This suggests that heat pumps should receive the bulk of incentivisation effort from policymakers. Existing subsidies for heat pumps, like the Renewable Heat Incentive mentioned earlier, have proved disappointingly ineffective; perhaps this is because they provide payments per unit of heat generated over a 7-year period, leaving homeowners with the arduous task of finding upwards of £10,000 upfront to pay for the installation. Future schemes might consider capital cost subsidy, not dissimilar to the plug-in car grant offered for electric vehicles.

It's not all about carbon

Despite its importance, climate change is only one component of our overarching sustainability goals. In the aforementioned paper, we also assessed 18 other criteria, ranging from particulate matter formation to eco-toxicity and acidification. Frustratingly, ignoring their carbon footprint, modern gas boilers have the lowest impacts in many of these categories. However, looking at a mix of technologies in different future scenarios, it’s likely that decarbonising the whole heating sector by more than 90% can also benefit us in terms of particulate matter formation, photochemical smog creation, ozone layer depletion and terrestrial acidification. Conversely, it’s likely that metal depletion, human toxicity and eco-toxicity will increase in future.

Faced with a trade-off like this, the best solution is often to improve our efficiency: with an aggressive programme to retrofit energy efficiency measures into buildings, we could minimise the demand for heat in the first place, thereby ensuring that we improve a large range of environmental impacts and mitigate the detriment to others.

To be effective, a financial incentive programme like this needs to be easily accessible, low on bureaucracy and, crucially, long-lasting: the biggest failure of the Green Homes Grant was that it only lasted a few months, failing to provide any long-term certainty or ramp-up time for homeowners and industry. It could also be strengthened by a hard commitment to reduce heat demand by a fixed percentage and completely phase out the installation of fossil-fired boilers in existing homes – not just new ones – within the next 10 years.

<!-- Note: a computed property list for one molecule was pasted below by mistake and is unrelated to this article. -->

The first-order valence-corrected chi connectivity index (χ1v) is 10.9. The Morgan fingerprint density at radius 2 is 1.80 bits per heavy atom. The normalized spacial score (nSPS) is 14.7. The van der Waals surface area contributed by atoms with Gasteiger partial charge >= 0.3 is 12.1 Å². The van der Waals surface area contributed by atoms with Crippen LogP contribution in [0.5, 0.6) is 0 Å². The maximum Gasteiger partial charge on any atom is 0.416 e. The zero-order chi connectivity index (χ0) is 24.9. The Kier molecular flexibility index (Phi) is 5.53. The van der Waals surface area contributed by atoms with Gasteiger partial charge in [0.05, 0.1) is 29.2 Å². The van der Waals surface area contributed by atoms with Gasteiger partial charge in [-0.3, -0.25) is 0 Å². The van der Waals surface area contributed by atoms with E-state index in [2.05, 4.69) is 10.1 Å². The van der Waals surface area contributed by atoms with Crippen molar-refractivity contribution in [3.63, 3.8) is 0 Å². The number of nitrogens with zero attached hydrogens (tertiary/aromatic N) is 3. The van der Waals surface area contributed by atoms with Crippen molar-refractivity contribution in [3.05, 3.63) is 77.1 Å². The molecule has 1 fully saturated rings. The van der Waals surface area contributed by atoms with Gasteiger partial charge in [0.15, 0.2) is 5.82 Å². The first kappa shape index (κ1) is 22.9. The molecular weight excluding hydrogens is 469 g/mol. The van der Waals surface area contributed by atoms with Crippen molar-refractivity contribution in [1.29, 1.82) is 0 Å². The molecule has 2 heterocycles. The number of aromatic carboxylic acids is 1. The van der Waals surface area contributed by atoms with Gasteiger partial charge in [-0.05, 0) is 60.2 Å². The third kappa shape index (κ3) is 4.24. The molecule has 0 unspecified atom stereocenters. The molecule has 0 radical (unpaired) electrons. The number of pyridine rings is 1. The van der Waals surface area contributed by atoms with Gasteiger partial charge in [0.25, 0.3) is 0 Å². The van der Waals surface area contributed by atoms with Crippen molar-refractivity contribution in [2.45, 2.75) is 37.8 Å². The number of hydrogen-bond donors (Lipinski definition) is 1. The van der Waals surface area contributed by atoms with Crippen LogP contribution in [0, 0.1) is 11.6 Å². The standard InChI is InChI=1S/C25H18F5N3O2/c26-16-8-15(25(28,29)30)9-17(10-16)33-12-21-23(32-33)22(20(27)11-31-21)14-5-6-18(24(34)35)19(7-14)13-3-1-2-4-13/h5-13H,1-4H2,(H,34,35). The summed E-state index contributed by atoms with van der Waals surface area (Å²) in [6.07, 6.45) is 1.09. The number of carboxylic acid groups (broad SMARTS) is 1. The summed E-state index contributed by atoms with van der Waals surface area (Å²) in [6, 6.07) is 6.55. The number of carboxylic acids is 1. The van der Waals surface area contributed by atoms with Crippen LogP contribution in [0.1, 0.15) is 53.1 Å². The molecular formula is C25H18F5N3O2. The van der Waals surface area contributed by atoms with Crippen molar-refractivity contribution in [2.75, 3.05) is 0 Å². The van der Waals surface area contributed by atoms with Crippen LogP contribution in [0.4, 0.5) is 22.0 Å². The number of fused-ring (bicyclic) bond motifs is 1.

Overall, it’s clear that we can achieve net zero heating by 2050. On balance it seems that heat pumps are the most environmentally sound route to pursue, but whatever happens we need serious government commitment to incentivising energy efficiency measures and technology retrofitting programmes for buildings. And these commitments can’t arrive soon enough.

Policy@Manchester aims to impact lives globally, nationally and locally through influencing and challenging policymakers with robust research-informed evidence and ideas. Visit our website to find out more, and sign up to our newsletter to keep up to date with our latest news.

Energy is one of The University of Manchester’s research beacons. Our energy and climate change researchers are at the forefront of the energy transition, collaborating with governments, businesses and institutions to develop innovative, real world solutions to drive a green recovery and help achieve next zero. As the UK prepares to host the COP26 climate summit, read our collection of blogs on climate change for more evidence-based policy solutions.